Clouds and SurfacesMain Theme
There are two corresponding halves to this project; studying interactive screen use “in vivo” – and matching this up with understanding cloud computing and how it is perceived. This project attempts to understand the adoption of “surface” interactions on mobiles, iPads and tablets, TV-screens and surface computing, alongside the greater dependence on “cloud services”. Understanding the future of mobile is to a big extent understanding clouds and services.
This part has been investigating user reactions to cloud computing. We produced a paper based on interviews with spotify and dropbox users, alongside presenting the tangible interface to Spotify we developed. This paper is in collaboration with Microsoft, and included discussion of some of the concepts produced for Ikea earlier in the year. This paper presents findings from an interview study that explores users’ relationships with their physical, digital and cloud media. Based on these interviews we discuss the differing experiences of media based upon the affordances of these formats. We then describe three designs that build on these findings, with the aim of bridging gaps in practices of gifting, self-presentation and collaborative control of media. We go on to the ‘pick up and play’ tangible Spotify functional prototype of one of the designs via a video presentation.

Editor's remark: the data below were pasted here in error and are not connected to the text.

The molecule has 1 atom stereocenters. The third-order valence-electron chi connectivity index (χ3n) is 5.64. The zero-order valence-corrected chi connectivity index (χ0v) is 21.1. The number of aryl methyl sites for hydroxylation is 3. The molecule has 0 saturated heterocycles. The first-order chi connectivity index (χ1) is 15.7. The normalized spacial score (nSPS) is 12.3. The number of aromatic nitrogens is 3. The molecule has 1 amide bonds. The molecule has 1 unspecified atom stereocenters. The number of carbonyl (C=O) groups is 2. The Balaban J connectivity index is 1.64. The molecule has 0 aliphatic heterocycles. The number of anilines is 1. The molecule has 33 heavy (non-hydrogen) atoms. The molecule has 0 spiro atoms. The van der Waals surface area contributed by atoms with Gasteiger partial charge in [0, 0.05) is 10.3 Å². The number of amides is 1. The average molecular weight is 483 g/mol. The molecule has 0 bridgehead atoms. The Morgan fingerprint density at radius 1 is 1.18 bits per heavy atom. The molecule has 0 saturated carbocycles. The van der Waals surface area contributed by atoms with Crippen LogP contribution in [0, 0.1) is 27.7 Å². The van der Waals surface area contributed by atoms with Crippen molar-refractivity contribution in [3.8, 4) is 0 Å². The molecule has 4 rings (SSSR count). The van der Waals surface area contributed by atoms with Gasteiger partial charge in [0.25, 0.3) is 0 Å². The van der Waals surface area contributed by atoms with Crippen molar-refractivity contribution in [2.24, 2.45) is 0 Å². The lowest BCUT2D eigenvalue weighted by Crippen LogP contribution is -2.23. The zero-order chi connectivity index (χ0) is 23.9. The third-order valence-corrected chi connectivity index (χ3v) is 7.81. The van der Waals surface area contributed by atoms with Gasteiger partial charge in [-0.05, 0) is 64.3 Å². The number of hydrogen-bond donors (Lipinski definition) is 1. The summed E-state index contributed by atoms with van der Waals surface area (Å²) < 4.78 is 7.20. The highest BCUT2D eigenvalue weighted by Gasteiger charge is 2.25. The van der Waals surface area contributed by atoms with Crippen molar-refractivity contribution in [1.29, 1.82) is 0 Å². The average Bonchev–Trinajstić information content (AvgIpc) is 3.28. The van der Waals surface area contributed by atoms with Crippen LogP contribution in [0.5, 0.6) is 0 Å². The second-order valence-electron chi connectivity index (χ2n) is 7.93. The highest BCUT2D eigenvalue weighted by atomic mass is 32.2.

The second half of this project examines the roles of screens. The longstanding project this has been involved in is recording phone screens and studying interaction around those screens. Two papers are in submission from this work - one looking at how search is arranged around device use, and the second on our study of a 'hundred days of iPhone use'. This project has collected over 176 hours of video recordings of iPhone use. This data gives us a uniquely detailed view on how messages, social media and internet use are integrated and threaded into daily life, our interaction with others, and everyday events such as transport, communication, delays and entertainment. We address the when, what and who of mobile phone use – starting with understanding how it is occasioned by context. We characterising three key modes of use: micro-breaks, digital knitting and reading. Lastly we analyse the multi-party and shared nature of phone use. The data here reveals for analysis the moment-by-moment use of contemporary mobile phones.
Project leader: Barry Brown